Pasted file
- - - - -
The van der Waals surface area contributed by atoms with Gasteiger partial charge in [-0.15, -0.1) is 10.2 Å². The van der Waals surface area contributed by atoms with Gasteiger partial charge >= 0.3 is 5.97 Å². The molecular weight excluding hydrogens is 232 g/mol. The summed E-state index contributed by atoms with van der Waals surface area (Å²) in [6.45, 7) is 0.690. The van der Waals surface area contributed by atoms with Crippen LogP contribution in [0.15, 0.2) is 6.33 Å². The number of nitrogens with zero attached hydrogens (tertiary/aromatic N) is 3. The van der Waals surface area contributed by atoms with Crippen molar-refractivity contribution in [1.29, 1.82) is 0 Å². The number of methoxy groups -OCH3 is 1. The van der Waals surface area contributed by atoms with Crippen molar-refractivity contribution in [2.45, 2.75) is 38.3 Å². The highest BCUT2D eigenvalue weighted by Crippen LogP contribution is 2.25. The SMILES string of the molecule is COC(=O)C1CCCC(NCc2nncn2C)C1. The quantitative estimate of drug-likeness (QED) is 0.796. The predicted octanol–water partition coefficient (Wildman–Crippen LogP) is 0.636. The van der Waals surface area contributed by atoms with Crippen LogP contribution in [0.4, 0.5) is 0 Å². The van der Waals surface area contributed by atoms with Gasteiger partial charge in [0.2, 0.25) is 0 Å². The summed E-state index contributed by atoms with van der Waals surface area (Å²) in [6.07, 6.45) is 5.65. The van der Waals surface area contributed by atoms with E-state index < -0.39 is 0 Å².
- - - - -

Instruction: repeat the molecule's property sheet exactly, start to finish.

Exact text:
The van der Waals surface area contributed by atoms with Gasteiger partial charge in [-0.15, -0.1) is 10.2 Å². The van der Waals surface area contributed by atoms with Gasteiger partial charge >= 0.3 is 5.97 Å². The molecular weight excluding hydrogens is 232 g/mol. The summed E-state index contributed by atoms with van der Waals surface area (Å²) in [6.45, 7) is 0.690. The van der Waals surface area contributed by atoms with Crippen LogP contribution in [0.15, 0.2) is 6.33 Å². The number of nitrogens with zero attached hydrogens (tertiary/aromatic N) is 3. The van der Waals surface area contributed by atoms with Crippen molar-refractivity contribution in [1.29, 1.82) is 0 Å². The number of methoxy groups -OCH3 is 1. The van der Waals surface area contributed by atoms with Crippen molar-refractivity contribution in [2.45, 2.75) is 38.3 Å². The highest BCUT2D eigenvalue weighted by Crippen LogP contribution is 2.25. The SMILES string of the molecule is COC(=O)C1CCCC(NCc2nncn2C)C1. The quantitative estimate of drug-likeness (QED) is 0.796. The predicted octanol–water partition coefficient (Wildman–Crippen LogP) is 0.636. The van der Waals surface area contributed by atoms with Crippen LogP contribution in [0.4, 0.5) is 0 Å². The van der Waals surface area contributed by atoms with Gasteiger partial charge in [0.2, 0.25) is 0 Å². The summed E-state index contributed by atoms with van der Waals surface area (Å²) in [6.07, 6.45) is 5.65. The van der Waals surface area contributed by atoms with E-state index < -0.39 is 0 Å².